So why do I love my iPhone 15 Pro from late last year? The hardware. It's remarkable.

The titanium surround and ceramic shield allow for a scratch-proof, compact, perfectly-machined phone that you can actually feel like you can use safely without a case. The battery life is fantastic, handily beating the flagship OnePlus phones I've had that were previously battery-life leaders. The 5x optical zoom on the camera looks great, even compared with the Pixels my partner was using. MagSafe not only allows for wireless charging at home, but snapping the phone on a cradle results in a wonderful little clock/calendar display, and allows for easy snap-on mounting in the car. Face ID works great (and I had an iPad with miserable Face ID that had previously soured me on it). They finally support USB-C now and not the terrible lightning connector. They look similar in photos, but the 15 Pro phones are radically different than the iPhones of the past, with years of iterative hardware improvements. (My partner's work iPhone 12 looks similar in photos but in real life works and feels like a relic, chunky, with that huge notch, with poor battery life.)

At the end of the day, the phone feels great in the hand, perfectly weighted, looks great, performance is great, and at some point, it's enough to gloss over the strangely terrible keyboard and other "they really should have worked harder on this in the past five years" interface issues. Hoping those get fixed in iOS 18.
posted by I EAT TAPAS at 12:49 PM on April 3 [2 favorites]


There are other keyboards that you can get for iOS.

Yes, and they're all garbage. I tried every single one. Even keyboards that were designed for Android and then brought to iOS (like Google's GBoard) do not function as they do on Android.

For instance, GBoard's Android keyboard has a period on the main screen. As far as I can make out, not a single iOS keyboard has this. It's ridiculous. (And yes, I know about the shortcuts to type it.)

On keyboards: there are more options, but I'm very attached to the Google one. It had swipe to text first

Hate to be all actually..., but this is not true. Android had swipe before iPhone, yes, but the keyboard was made by a company called Swype. Google's GBoard copied this function.

the horrible and confusing Android UI

This is laughably inaccurate.
posted by dobbs at 3:24 PM on April 3 [1 favorite]


I got an iPhone several months ago and it's been overall a positive but part of that is because it's a FAR more expensive phone than the Moto Gs that I'd previously had. The biggest negative for me is that there's no way to cap your data and not even a functional third party tool. Apple only advises hobbling your connectivity to lower the rate of usage. For driving, Google Maps and other music apps don't respond nearly as well to voice commands.
posted by brachiopod at 3:36 PM on April 3 [1 favorite]


If you want to make 3D scans of objects to bring into 3D printing or VR, there seems to be more apps on the iPhone. Also it has Lidar which some apps require.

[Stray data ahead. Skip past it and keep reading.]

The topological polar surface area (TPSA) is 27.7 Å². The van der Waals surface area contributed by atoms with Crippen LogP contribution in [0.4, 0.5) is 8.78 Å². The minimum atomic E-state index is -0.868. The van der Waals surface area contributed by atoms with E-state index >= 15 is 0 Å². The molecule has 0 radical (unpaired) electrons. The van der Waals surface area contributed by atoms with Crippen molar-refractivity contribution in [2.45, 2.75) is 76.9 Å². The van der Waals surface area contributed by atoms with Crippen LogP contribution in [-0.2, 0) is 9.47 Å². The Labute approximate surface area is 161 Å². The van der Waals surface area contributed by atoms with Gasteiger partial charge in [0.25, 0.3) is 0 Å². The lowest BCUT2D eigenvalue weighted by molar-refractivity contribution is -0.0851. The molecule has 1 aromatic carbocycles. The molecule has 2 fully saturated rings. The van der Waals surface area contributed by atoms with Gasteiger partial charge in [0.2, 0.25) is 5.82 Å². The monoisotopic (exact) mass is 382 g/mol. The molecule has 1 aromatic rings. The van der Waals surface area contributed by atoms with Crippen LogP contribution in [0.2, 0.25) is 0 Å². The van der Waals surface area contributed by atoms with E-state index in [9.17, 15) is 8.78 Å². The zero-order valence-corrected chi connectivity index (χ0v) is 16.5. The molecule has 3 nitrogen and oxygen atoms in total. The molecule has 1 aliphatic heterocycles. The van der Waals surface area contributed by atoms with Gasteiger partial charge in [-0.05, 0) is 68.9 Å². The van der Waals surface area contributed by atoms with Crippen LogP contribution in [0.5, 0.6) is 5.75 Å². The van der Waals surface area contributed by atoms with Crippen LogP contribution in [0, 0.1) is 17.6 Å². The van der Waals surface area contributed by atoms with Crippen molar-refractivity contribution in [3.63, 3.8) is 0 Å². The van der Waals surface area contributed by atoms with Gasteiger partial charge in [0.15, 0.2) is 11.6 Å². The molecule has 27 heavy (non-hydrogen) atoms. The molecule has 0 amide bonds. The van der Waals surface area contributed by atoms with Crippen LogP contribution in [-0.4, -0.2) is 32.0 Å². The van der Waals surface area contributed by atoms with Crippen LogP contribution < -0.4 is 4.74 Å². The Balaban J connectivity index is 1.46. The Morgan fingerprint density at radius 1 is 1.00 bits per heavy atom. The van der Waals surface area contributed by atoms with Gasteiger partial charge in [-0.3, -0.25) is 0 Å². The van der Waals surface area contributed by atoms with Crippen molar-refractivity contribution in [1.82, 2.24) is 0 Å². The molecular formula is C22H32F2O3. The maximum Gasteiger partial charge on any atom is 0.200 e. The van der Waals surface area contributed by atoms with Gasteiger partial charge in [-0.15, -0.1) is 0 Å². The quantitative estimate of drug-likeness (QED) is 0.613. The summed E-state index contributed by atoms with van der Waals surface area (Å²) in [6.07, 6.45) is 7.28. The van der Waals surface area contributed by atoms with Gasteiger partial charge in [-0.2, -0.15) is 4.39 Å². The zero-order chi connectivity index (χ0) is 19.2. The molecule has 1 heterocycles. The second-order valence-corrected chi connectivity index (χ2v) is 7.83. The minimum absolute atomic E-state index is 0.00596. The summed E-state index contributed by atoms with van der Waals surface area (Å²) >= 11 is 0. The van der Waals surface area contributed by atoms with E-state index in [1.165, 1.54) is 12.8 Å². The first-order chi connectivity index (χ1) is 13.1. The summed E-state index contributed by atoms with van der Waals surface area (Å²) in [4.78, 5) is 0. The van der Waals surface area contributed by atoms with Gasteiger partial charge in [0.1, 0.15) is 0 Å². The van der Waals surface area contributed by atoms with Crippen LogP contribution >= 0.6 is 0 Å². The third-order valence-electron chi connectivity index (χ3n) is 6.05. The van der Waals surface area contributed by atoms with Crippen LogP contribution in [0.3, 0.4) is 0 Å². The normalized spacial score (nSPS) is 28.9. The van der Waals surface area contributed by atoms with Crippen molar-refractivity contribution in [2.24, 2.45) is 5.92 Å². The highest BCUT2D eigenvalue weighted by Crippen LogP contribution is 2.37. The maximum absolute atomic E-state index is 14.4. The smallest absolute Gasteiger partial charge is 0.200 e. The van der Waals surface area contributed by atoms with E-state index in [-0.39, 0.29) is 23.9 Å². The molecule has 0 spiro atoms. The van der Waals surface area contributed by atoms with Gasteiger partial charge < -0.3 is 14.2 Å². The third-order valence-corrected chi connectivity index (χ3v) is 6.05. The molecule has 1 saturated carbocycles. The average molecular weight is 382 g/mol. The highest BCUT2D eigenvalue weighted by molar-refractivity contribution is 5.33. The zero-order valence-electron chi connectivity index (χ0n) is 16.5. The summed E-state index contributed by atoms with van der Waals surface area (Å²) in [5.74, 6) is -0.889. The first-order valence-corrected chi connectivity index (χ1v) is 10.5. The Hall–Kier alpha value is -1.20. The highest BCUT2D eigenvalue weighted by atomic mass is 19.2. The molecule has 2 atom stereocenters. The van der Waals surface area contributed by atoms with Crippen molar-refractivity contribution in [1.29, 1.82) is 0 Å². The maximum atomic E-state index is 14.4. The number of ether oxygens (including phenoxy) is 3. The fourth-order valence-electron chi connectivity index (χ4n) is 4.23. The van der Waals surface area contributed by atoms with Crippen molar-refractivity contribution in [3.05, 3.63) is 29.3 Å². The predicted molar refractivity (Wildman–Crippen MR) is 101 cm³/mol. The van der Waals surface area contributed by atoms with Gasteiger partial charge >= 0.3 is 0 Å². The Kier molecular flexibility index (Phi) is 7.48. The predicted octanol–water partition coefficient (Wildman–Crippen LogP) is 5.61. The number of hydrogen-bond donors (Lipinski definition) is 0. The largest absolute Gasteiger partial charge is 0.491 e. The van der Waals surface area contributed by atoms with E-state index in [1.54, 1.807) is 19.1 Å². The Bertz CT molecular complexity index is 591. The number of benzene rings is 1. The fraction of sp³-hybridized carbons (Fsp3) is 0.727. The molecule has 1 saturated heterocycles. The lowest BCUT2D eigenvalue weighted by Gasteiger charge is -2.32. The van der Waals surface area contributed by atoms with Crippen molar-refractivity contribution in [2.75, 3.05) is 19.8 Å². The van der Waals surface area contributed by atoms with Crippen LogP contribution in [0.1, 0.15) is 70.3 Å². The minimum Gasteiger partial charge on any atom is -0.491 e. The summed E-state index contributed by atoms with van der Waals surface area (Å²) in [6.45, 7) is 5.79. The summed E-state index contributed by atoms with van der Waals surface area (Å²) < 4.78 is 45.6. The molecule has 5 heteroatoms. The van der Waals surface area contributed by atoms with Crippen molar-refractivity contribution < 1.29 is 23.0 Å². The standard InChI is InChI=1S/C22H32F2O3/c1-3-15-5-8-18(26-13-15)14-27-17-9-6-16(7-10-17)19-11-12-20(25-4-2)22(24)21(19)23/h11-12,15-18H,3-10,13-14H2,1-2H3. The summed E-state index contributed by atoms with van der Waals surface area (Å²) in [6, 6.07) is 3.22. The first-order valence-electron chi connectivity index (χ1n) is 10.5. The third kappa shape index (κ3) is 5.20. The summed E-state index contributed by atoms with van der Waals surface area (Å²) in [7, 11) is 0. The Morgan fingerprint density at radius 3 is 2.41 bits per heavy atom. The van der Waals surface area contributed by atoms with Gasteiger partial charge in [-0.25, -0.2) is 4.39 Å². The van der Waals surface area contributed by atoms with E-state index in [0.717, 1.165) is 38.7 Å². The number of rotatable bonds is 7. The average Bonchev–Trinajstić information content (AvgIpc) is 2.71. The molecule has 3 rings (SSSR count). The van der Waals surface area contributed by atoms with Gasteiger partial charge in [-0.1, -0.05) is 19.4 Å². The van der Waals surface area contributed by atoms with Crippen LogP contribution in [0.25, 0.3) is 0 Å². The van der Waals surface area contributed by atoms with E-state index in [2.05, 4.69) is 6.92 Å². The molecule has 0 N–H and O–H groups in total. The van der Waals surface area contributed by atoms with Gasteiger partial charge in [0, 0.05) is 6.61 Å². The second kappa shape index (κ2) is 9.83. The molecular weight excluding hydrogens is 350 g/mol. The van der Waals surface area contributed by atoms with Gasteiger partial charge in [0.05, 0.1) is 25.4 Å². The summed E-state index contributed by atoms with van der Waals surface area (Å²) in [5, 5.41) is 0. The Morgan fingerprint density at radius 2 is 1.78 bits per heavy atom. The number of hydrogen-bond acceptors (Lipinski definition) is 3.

posted by Sophont at 4:20 PM on April 3 [2 favorites]


For instance, GBoard's Android keyboard has a period on the main screen. As far as I can make out, not a single iOS keyboard has this.

dobbs, while I agree wholeheartedly with your sentiment and everything else in your post, Swiftkey for iOS does keep a period on the main keyboard screen (which can also be held and swiped for !@#, and ?).
posted by eschatfische at 5:27 PM on April 3


I always had an android. I had to use an apple for work for several years. I also was given an iPad as a gift and used it for a while. My verdict? God I hate apple and ianything with such a passion now. I will never willingly give apple a cent of money or own anything made by them ever again. Aside from disliking the way iOS does... everything and the fact the my perfectly functional iPad is now a brick because it's 'too old' (yet I can still fire up my android phone from further back than that and at least play games or use it as a mp3 player), I find apple's ethics and business practices infuriating and disgusting. Ymmv.
posted by unsettledink at 11:11 PM on April 3 [1 favorite]


Just wanted to add that dobbs is totally correct about the iPhone keyboards (all of them) sucking. I really like IOS phones for everything except that.

No IOS keyboard or keyboard app compares to the swype experience I had on my Samsung way back in 2013. In fact, I frequently think the swipe to text experience is getting worse over the years, not to mention their 2-gram autocorrect options are laughably bad, especially after every new update. But use the gboard app and it’ll be just as terrible for swype entry.

Everything else is great, from the media universe to the ability to send to AppleTV, but I was way jealous of my colleague just swyping away all fast on his Google phone the other day.
posted by ec2y at 1:05 PM on April 12


dobbs, while I agree wholeheartedly with your sentiment and everything else in your post, Swiftkey for iOS does keep a period on the main keyboard screen

Thanks. Will check that out!
posted by dobbs at 5:09 PM on April 12